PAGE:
Pebblebrook Hotel Trust officials gave their rationale for combining with LaSalle Hotel Properties during a call with investors and analysts, noting the combined company would be the third-largest hotel real estate investment trust in the U.S.
BETHESDA, Maryland—If all goes according to plan, Pebblebrook Hotel Trust could be the third-largest hotel real estate investment trust in the U.S. by early December.
With Blackstone Group out of the picture and a deal officially in place with LaSalle Hotel Properties, Pebblebrook officials laid out their vision during a call with investors and analysts Thursday for why merging with LaSalle is in the best interest of both companies’ shareholders.
“In the history of REIT mergers, this combination probably makes the most sense of them all,” said Pebblebrook Chairman, President and CEO Jon Bortz. “The combined LaSalle-Pebblebrook company will have the premiere, best-in-class portfolio with 66 unique, upper-upscale and luxury independent and branded hotels located in key urban and resort markets in the United States.”
After LaSalle officials walked away from an all-cash deal with Blackstone, Pebblebrook and LaSalle executives quickly agreed on a proposal for Pebblebrook to acquire all of LaSalle’s common shares for roughly $5.2 billion in a combination of cash and stock. If the deal goes through as currently structured, LaSalle shareholders will receive up to 30% of the payout in cash at $37.80 per share and the rest in stock at an exchange of 0.92 Pebblebrook shares per LaSalle share.
Shareholders of both companies still must approve the deal.
According to a presentation during the investor call, the combined company would have an enterprise value of $8.5 billion and an equity market capitalization of $5 billion, assuming shareholders elect for the 30% cash option baked into the deal.
Those figures would leave the company behind only Host Hotels & Resorts and Park Hotels & Resorts among hotel REITs and would set up the company as clearly the largest player in world of independent hotel ownership.
Bortz noted beyond the size and scale benefits, the deal would provide the company with a greater degree of diversity in its portfolio.
A combined company would have a hotel presence in 16 different markets with the highest concentrations in San Francisco, which accounts for 18% of earnings before interest, taxes, depreciation and amortization. California-based properties would account for roughly 45% of the company’s total EBITDA, with a heavy presence in both San Diego and Los Angeles.
Pebblebrook officials noted there will be “no changes to Pebblebrook’s executive management team—CEO, CFO and CIO—or board” as part of the transaction, but they expect to bring on most of LaSalle’s employees.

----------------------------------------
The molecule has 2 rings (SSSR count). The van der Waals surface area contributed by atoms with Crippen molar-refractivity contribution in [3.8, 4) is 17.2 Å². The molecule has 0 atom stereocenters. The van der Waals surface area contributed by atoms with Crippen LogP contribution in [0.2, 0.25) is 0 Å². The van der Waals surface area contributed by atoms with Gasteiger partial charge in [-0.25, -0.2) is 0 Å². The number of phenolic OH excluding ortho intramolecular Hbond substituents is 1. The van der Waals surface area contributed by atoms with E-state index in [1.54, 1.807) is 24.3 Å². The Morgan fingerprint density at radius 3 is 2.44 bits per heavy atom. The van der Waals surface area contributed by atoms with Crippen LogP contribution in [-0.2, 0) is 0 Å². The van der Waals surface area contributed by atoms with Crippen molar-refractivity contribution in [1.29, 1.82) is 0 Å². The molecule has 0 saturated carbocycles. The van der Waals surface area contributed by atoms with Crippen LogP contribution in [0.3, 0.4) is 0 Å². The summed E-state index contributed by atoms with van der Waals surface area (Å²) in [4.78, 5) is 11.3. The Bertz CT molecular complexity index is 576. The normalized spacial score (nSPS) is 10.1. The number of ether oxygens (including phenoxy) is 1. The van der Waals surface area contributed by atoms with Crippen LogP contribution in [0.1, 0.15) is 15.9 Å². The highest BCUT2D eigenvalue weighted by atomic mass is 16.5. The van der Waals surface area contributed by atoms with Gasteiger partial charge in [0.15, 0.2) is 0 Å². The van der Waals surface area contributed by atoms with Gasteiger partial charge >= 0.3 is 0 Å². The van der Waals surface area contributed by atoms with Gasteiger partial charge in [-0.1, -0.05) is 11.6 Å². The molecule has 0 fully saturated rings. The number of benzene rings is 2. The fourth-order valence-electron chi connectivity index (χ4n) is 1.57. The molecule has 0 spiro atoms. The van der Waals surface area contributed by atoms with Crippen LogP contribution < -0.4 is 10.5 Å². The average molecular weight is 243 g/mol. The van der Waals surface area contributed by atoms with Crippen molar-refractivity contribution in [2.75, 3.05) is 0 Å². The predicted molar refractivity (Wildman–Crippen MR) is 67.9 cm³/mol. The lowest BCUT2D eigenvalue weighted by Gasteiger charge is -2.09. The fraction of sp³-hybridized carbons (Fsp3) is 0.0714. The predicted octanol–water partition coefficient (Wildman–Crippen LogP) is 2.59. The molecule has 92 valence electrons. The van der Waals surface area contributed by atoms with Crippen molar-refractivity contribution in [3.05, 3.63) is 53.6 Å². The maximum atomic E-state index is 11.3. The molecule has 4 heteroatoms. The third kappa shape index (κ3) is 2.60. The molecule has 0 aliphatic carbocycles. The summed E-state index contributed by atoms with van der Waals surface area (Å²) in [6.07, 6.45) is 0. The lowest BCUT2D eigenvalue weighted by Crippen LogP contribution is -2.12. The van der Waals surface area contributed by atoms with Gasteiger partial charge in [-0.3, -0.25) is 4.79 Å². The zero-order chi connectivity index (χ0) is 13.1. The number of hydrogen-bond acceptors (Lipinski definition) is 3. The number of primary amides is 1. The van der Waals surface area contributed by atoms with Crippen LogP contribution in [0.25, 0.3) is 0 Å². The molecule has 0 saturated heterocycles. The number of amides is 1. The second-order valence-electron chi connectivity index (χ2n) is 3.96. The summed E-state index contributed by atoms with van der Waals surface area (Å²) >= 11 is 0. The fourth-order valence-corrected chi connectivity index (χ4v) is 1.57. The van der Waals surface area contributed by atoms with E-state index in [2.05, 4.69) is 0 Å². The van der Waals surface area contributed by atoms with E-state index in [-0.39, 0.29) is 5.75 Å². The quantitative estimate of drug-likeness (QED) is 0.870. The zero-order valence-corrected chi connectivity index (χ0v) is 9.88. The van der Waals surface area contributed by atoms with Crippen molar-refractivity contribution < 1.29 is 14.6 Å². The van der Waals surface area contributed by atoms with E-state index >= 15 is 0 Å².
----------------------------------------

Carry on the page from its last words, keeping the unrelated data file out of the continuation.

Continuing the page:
Bortz noted there are several reasons to believe there would be a quick improvement in operating metrics in the combined company’s portfolio, including the completion of wide-scale renovations at both. He said he also expects there would be a reversal of the negative impacts from Marriott International’s integration of the salesforce at legacy Starwood Hotels & Resorts Worldwide properties and a similar integration process for InterContinental Hotels Group at Kimpton Hotels & Restaurants properties.
“In the short-term, we have significant tailwinds for 2019,” he said.
Bortz did note that there’s no “low-hanging fruit” in terms of growing EBITDA at the LaSalle properties because of the strength of LaSalle’s existing asset-management team. He said both companies follow similar best practices in many areas, but he hopes to learn from looking at how LaSalle does things compared to Pebblebrook.
“There’s always more we can do and better ideas out there than the ones we have,” he said.
The debt issue
Perhaps the largest concern with the deal would be the elevated level of debt on the books for the combined company, which is projected to be 5.5-times the company’s EBITDA and 34% of the company’s enterprise value. The debt was driven up in part by the cash election in the current deal, and Pebblebrook officials noted the debt would have been just 3.1-times EBITDA in an all-stock transaction with net debt to enterprise value at a comparatively low 20%.
But Pebblebrook officials said the company would immediately look to lower its leverage level—which they prefer to be closer to four-times EBITDA—through asset sales.
Bortz said the company will not identify which properties it is looking to sell as that will negatively impact performance and operations.
Pebblebrook officials promised roughly $18 million to $20 million in “general and administrative cost synergies,” the bulk of which would be realized almost immediately after the deal closes.
Those synergies are expected to come via eliminating redundant positions, a reduction in the costs related to running publicly traded companies, and scale benefits from having more properties with shared operators or concentrated in specific markets.
They also expect to realize some greater negotiating power with more scale, which could pay dividends in working with brands, third-party managers or distribution channels like online travel agencies.
Bortz said the company could also realize a lower cost of capital with “stronger banking relationships” through its enhanced size and scope.